Ryan Reiss wins the 2013 WSOP Main Event
If you’re looking for a wrap-up of the 2013 World Series of Poker Main Event final table here is how it went down: Everyone played really solid poker, there were a couple of big suckouts and a couple big bluffs, and Ryan Reiss won [results at end of column]. Now let’s move on to what’s important; what does this mean, if anything, for poker moving forward?
A couple more takeaways
Yesterday I penned a column where I offered up 10 “Hot Takes” from the WSOP final table (some being more tongue in cheek than others) and after last night’s heads-up battle I have a few more to add.
Hot Take #11: Spectators and poker don’t mix.
Without doubt, my least favorite part of the Main Event telecast is the rail. It’s not that I’m trying to be a buzzkill, but seriously, save your partying for later on in the night. Not only is it annoying as a viewer (it seriously feels like some caricature of a rowdy viewing audience in an Adam Sandler movie) but last night it actually seemed to impact the players, as Jay Farber, on more than one occasion seemed a bit rattled by the chanting taking place behind him.
It would seem that the next logical step from soccer-style chants, a dancing panda bear and some guy in a Bigfoot costume would be beach balls and vuvezelas. Is this really how we want to portray poker to the masses?
Next year there has to be a rule implemented that cheering takes place between hands only and let’s limit it to the tried and true method of clapping your hands together with the occasional whistle and woo hoo thrown in.
Hot Take #12: There is a lot of dead air to fill and the stands are filled with the big name poker players.
Ummm, why doesn’t ESPN have one of the big names from the stands come down to the booth (or just to Kara Scott) once an hour and do a five minute chat? If Joe Buck had can talk to Justin Verlander during the middle of an ALCS game why can’t Kara or the guys in the booth interview a few of the spectators (poker players, the players’ families) to help add a little insight and breakup the monotony of watching two non-verbal guys who are essentially locked in a battle of raise and fold poker?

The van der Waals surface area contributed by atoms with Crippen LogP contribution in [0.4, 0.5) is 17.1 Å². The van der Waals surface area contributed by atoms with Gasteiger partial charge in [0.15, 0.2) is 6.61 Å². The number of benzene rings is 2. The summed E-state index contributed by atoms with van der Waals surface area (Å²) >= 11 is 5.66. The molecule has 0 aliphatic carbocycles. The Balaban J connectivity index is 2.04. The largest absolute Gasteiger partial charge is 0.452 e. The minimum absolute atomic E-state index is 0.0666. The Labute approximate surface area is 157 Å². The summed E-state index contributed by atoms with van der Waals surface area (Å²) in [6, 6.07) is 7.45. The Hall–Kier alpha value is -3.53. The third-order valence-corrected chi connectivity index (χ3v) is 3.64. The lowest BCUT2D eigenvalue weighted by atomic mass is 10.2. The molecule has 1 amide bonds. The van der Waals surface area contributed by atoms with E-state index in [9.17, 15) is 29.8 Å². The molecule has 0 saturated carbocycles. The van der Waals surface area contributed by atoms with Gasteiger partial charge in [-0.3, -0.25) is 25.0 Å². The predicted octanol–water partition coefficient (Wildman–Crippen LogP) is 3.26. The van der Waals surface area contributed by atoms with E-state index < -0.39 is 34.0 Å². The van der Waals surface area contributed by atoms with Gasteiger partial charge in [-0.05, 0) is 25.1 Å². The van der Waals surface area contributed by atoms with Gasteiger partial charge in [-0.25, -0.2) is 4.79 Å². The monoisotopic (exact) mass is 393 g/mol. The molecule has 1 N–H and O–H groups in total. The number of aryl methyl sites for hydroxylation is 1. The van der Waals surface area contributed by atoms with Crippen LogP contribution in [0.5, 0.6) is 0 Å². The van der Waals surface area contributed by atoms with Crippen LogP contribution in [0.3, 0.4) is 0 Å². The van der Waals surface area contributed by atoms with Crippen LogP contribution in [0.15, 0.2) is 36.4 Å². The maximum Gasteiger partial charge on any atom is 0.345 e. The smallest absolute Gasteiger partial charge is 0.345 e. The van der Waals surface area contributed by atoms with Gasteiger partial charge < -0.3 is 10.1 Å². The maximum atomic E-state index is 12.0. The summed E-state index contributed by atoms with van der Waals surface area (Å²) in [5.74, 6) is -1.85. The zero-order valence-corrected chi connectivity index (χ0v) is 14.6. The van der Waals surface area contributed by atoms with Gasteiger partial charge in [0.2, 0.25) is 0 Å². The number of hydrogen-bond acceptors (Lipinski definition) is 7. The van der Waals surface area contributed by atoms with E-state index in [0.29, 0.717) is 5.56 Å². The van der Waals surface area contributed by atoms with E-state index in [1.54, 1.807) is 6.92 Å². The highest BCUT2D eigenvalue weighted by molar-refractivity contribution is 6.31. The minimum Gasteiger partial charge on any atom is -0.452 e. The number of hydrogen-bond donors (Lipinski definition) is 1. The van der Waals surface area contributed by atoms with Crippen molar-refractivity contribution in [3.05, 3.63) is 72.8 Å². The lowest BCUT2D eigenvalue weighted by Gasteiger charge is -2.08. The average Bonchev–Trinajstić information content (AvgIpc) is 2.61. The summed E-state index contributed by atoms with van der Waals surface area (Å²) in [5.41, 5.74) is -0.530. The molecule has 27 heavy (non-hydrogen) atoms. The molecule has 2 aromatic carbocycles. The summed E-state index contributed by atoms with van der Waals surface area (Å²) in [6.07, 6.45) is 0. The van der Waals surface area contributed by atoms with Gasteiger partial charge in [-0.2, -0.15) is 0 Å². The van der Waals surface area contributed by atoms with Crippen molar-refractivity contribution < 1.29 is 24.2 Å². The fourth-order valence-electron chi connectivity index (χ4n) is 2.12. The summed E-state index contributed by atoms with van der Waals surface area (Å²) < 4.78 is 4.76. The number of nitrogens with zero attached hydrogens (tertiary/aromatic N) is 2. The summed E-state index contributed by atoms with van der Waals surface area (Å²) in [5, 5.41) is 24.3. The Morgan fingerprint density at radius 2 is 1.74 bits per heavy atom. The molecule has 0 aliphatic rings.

Hot Take #13: Bill Simmons won Twitter on Tuesday.
Simmons had me at “Is this the greatest moment in Detroit Lions history?” in reference to Ryan Reiss wearing a Calvin Johnson jersey on his way to the Main Event title. But he didn’t stop there; Simmons also coined a new nickname for the 23 year-old, referring to him as Megatron Nowitzki in his subsequent tweets:
This quasi-live WSOP telecast is great TV. I’m riveted. Megatron Nowitzki just lost a ton of momentum. Could this go all night?
Farber is making a big mistake – the way to get to Megatron Nowitzki is by annoying him with dumb jokes and grating smalltalk.
Also, we now know that at least one casual viewer liked the live feed.
What kind of champion will Ryan Reiss be?
He seems like a good kid and seems to have a good head on his shoulders. But to be honest there is nothing about Ryan that really stands out; nothing that separates him from any of the previous five WSOP Main Event champions, who are starting to appear like interchangeable pieces – Peter Eastgate, Joe Cada, Jonathan Duhamel, Pius Heinz, and Greg Merson.
[I’ll add that Duhamel works his ass off trying to be a good poker ambassador, and I’m really coming around to Merson, who also seems ready and willing to help promote the game wherever he can.]
It’s almost like Groundhog Day at this point, where the Main Event champion is always going to be a relatively quiet kid who could just as easily be late for his morning psych class instead of playing poker for millions of dollars.
As I said yesterday, Reiss is precisely what poker doesn’t need at this point, as it just furthers the stereotype that to be successful in poker you have to be a young, quietly confident male.
What I wouldn’t give to have a grizzled old veteran playing for the WSOP Main Event title, or better yet a woman.
WSOP Main Event final table results
Here are the obligatory payouts from the final table.
1. Ryan Riess – $8,361,570
2. Jay Farber – $5,174,357
3. Amir Lehavot – $3,727,823
4. Sylvain Loosli – $2,792,533
5. JC Tran – $2,106,893
6. Marc-Etienne McLaughlin – $1,601,024
7. Michiel Brummelhuis – $1,225,356
8. David Benefield – $944,650
9. Mark Newhouse – $733,224
*Results from www.wsop.com
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